This Stock Is Cheap, but Should You Buy?

Ted is a member of The Motley Fool Blog Network -- entries represent the personal opinion of the blogger and are not formally edited.

With the overall market valued at a generous multiple of future expected earnings, it is difficult for sensible investors to find good investments. However, there are a few exceptions in industries that are currently out of favor. For instance, consulting firms are trading at a low multiple of historical profitability. FTI Consulting (NYSE: FCN) in particular looks cheap.

FTI Consulting is primarily involved in litigation consulting and bankruptcies. As a result, it has a fair degree of protection during cyclical downturns, where bankruptcies and default rates tend to increase dramatically. In addition, the company has lower employee turnover than its peers. A consulting firm's assets are its people; people are a lot easier to lose to a competitor than, say, a wind turbine. If the company's assets were to disappear, their profits would disappear as well. So a relatively low employee turnover rate gives FTI a competitive advantage (though it is doubtful that this advantage is sustainable over the long run).

High employee retention -- in addition to being active in profitable areas of expertise -- allows FTI to earn higher EBITDA margins than its peers.

<img src="/media/images/user_13490/fcn-ebitda-margin_large.png" />

However, even with a recent history of retaining employees, that can change almost overnight. The competition for employees in the consulting industry is the highest of any industry, so the threat of a large chunk of the firm's assets suddenly jumping ship to a competitor is worrisome. However, FTI's revenues are spread out across employees more evenly than at a typical consulting firm, so the loss of any one group will not have a catastrophic effect on earnings.

In addition, since FTI operates primarily in bankruptcies and similar litigation, it does not compete with firms like Navigant Consulting (NYSE: NCI). Navigant is in a great position to take advantage of changes in the health care sector brought on by the Patient Protection and Affordable Care Act (commonly referred to as 'Obamacare') as well as the booming energy sector. Navigant is also active in litigation involving Wall Street banks' involvement in the subprime lending market during the boom years. This, too, has been a boon for the company. However, it does not compete with FTI in most of its litigation practices.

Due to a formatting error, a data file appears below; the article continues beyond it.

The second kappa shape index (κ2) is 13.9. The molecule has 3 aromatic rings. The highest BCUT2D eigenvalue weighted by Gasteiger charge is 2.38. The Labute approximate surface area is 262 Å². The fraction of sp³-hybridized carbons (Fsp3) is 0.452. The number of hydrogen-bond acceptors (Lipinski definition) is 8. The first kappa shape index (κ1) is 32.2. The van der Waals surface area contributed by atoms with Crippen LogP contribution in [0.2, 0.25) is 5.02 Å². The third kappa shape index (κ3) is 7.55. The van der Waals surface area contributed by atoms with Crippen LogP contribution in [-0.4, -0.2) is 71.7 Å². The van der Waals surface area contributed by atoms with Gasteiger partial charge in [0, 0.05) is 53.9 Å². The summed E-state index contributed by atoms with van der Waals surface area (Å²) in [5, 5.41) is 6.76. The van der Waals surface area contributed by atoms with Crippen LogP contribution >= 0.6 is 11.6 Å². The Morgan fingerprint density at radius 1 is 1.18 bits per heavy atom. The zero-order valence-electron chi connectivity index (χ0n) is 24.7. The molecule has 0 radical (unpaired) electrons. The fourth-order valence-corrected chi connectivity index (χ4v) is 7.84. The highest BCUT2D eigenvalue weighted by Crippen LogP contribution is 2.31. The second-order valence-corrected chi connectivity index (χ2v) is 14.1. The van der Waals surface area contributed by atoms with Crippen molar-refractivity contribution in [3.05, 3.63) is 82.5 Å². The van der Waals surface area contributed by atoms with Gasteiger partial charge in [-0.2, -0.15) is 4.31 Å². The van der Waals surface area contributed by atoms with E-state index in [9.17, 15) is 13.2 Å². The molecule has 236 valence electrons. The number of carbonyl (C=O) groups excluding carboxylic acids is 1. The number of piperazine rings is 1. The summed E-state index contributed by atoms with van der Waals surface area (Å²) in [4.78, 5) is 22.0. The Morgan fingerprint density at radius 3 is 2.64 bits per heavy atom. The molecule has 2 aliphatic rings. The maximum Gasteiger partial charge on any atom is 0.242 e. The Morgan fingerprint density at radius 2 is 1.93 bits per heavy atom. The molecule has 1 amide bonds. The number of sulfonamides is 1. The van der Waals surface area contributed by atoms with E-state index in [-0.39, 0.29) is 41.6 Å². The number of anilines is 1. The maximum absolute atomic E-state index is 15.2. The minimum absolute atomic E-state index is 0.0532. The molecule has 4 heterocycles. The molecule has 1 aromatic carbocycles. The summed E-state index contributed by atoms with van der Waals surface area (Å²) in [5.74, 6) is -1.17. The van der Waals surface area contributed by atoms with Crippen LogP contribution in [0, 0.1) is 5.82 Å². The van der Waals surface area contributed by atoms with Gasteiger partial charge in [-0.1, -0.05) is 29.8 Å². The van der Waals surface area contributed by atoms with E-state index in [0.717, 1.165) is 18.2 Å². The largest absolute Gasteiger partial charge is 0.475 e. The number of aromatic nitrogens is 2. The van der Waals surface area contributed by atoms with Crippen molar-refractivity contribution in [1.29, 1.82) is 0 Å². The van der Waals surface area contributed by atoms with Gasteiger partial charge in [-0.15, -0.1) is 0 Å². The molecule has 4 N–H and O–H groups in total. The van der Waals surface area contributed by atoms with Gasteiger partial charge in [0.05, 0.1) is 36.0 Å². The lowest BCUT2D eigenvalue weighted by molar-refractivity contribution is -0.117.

Meanwhile, Huron Consulting Group (NASDAQ: HURN) advises on litigation and bankruptcies, but only as part of a diversified group of consulting areas. Huron has its roots in now-defunct Arthur Anderson. It has gone through an accounting scandal of its own and survived. The company is profitable year after year and is considered to be one of the better, but smaller, consulting groups. However, at 12.3x EBITDA, it is not particularly cheap.

Should You Buy?

If you look back over the last ten years of operations, you'll find that Navigant earns about 14 cents in free cash flow for every dollar of revenue it brings in. However, that number has been lower in recent years, so free cash flow has been somewhat depressed. If the company earned 14 cents in free cash flow for each dollar in revenue it brought in over the last four quarters, it would have earned $220 million in free cash flow. At a 10x multiple, the stock would be worth over $54 per share. At a current stock price of $32.90, FTI looks like a good investment.

However, investors should carefully consider the inherent risks in this business before investing. Most consulting contracts can be cancelled by the client at any time. In addition, employee retention rates never stay high for long, so valuable assets can walk out the door with little notice.

Most people view the concept of margin of safety as buying at a steep discount to the stock's intrinsic value. However, it is better to look for a margin of safety in the business. Coca-Cola has downside protection because Pepsi cannot woo valuable Coca-Cola brands over with incentives. In other words, Coca-Cola has control over its assets. FTI Consulting does not. And that is why I'm not going to pull the trigger on FTI even though it looks cheap.


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